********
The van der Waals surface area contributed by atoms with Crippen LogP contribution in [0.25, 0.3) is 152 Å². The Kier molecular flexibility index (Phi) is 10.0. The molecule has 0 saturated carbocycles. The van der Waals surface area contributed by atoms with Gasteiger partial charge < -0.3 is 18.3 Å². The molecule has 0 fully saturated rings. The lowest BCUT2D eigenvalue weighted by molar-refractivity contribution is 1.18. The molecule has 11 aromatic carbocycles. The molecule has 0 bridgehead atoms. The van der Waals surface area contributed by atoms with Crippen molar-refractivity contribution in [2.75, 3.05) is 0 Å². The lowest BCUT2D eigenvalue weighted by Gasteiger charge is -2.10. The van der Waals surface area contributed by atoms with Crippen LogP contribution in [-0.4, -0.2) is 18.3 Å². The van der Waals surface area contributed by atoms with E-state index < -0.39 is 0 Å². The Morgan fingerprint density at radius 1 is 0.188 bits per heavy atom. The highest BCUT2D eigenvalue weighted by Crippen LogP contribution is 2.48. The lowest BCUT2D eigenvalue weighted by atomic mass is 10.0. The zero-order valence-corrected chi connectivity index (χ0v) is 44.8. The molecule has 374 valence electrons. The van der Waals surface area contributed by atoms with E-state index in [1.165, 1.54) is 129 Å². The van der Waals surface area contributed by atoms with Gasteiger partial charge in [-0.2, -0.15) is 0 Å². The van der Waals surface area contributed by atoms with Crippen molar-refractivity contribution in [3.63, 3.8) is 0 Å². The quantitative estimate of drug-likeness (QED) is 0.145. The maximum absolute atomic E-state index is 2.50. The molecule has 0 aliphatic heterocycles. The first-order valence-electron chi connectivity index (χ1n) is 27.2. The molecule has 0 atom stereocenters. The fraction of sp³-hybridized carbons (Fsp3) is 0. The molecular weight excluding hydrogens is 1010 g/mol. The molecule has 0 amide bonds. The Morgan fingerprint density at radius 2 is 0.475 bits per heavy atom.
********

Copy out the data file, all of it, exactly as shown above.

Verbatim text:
The van der Waals surface area contributed by atoms with Crippen LogP contribution in [0.25, 0.3) is 152 Å². The Kier molecular flexibility index (Phi) is 10.0. The molecule has 0 saturated carbocycles. The van der Waals surface area contributed by atoms with Gasteiger partial charge < -0.3 is 18.3 Å². The molecule has 0 fully saturated rings. The lowest BCUT2D eigenvalue weighted by molar-refractivity contribution is 1.18. The molecule has 11 aromatic carbocycles. The molecule has 0 bridgehead atoms. The van der Waals surface area contributed by atoms with Crippen molar-refractivity contribution in [2.75, 3.05) is 0 Å². The lowest BCUT2D eigenvalue weighted by Gasteiger charge is -2.10. The van der Waals surface area contributed by atoms with Crippen LogP contribution in [-0.4, -0.2) is 18.3 Å². The van der Waals surface area contributed by atoms with E-state index < -0.39 is 0 Å². The Morgan fingerprint density at radius 1 is 0.188 bits per heavy atom. The highest BCUT2D eigenvalue weighted by Crippen LogP contribution is 2.48. The lowest BCUT2D eigenvalue weighted by atomic mass is 10.0. The zero-order valence-corrected chi connectivity index (χ0v) is 44.8. The molecule has 374 valence electrons. The van der Waals surface area contributed by atoms with E-state index in [1.165, 1.54) is 129 Å². The van der Waals surface area contributed by atoms with Gasteiger partial charge in [-0.2, -0.15) is 0 Å². The van der Waals surface area contributed by atoms with Crippen molar-refractivity contribution in [3.63, 3.8) is 0 Å². The quantitative estimate of drug-likeness (QED) is 0.145. The maximum absolute atomic E-state index is 2.50. The molecule has 0 aliphatic heterocycles. The first-order valence-electron chi connectivity index (χ1n) is 27.2. The molecule has 0 atom stereocenters. The fraction of sp³-hybridized carbons (Fsp3) is 0. The molecular weight excluding hydrogens is 1010 g/mol. The molecule has 0 amide bonds. The Morgan fingerprint density at radius 2 is 0.475 bits per heavy atom.